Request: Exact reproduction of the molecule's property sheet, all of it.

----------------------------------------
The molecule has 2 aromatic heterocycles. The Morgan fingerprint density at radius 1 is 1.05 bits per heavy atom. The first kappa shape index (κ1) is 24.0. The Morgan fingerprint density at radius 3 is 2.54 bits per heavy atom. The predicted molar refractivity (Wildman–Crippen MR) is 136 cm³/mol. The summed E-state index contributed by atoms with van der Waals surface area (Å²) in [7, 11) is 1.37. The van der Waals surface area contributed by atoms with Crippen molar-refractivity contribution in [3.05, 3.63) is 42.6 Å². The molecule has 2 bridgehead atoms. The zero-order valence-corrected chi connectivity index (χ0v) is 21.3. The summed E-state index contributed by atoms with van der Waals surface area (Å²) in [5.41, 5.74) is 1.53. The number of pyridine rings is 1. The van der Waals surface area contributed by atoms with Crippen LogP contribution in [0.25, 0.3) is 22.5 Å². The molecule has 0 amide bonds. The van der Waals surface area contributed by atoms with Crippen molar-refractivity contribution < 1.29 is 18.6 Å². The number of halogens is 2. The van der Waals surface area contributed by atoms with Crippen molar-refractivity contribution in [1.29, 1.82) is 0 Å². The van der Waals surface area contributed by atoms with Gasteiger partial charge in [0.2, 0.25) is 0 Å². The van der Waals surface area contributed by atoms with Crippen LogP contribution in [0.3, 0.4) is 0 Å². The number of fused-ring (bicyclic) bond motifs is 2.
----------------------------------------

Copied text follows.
The molecule has 2 aromatic heterocycles. The Morgan fingerprint density at radius 1 is 1.05 bits per heavy atom. The first kappa shape index (κ1) is 24.0. The Morgan fingerprint density at radius 3 is 2.54 bits per heavy atom. The predicted molar refractivity (Wildman–Crippen MR) is 136 cm³/mol. The summed E-state index contributed by atoms with van der Waals surface area (Å²) in [7, 11) is 1.37. The van der Waals surface area contributed by atoms with Crippen molar-refractivity contribution in [3.05, 3.63) is 42.6 Å². The molecule has 2 bridgehead atoms. The zero-order valence-corrected chi connectivity index (χ0v) is 21.3. The summed E-state index contributed by atoms with van der Waals surface area (Å²) in [5.41, 5.74) is 1.53. The number of pyridine rings is 1. The van der Waals surface area contributed by atoms with Crippen LogP contribution in [0.25, 0.3) is 22.5 Å². The molecule has 0 amide bonds. The van der Waals surface area contributed by atoms with Crippen molar-refractivity contribution < 1.29 is 18.6 Å². The number of halogens is 2. The van der Waals surface area contributed by atoms with Crippen molar-refractivity contribution in [1.29, 1.82) is 0 Å². The van der Waals surface area contributed by atoms with Gasteiger partial charge in [0.2, 0.25) is 0 Å². The van der Waals surface area contributed by atoms with Crippen LogP contribution in [0.3, 0.4) is 0 Å². The number of fused-ring (bicyclic) bond motifs is 2.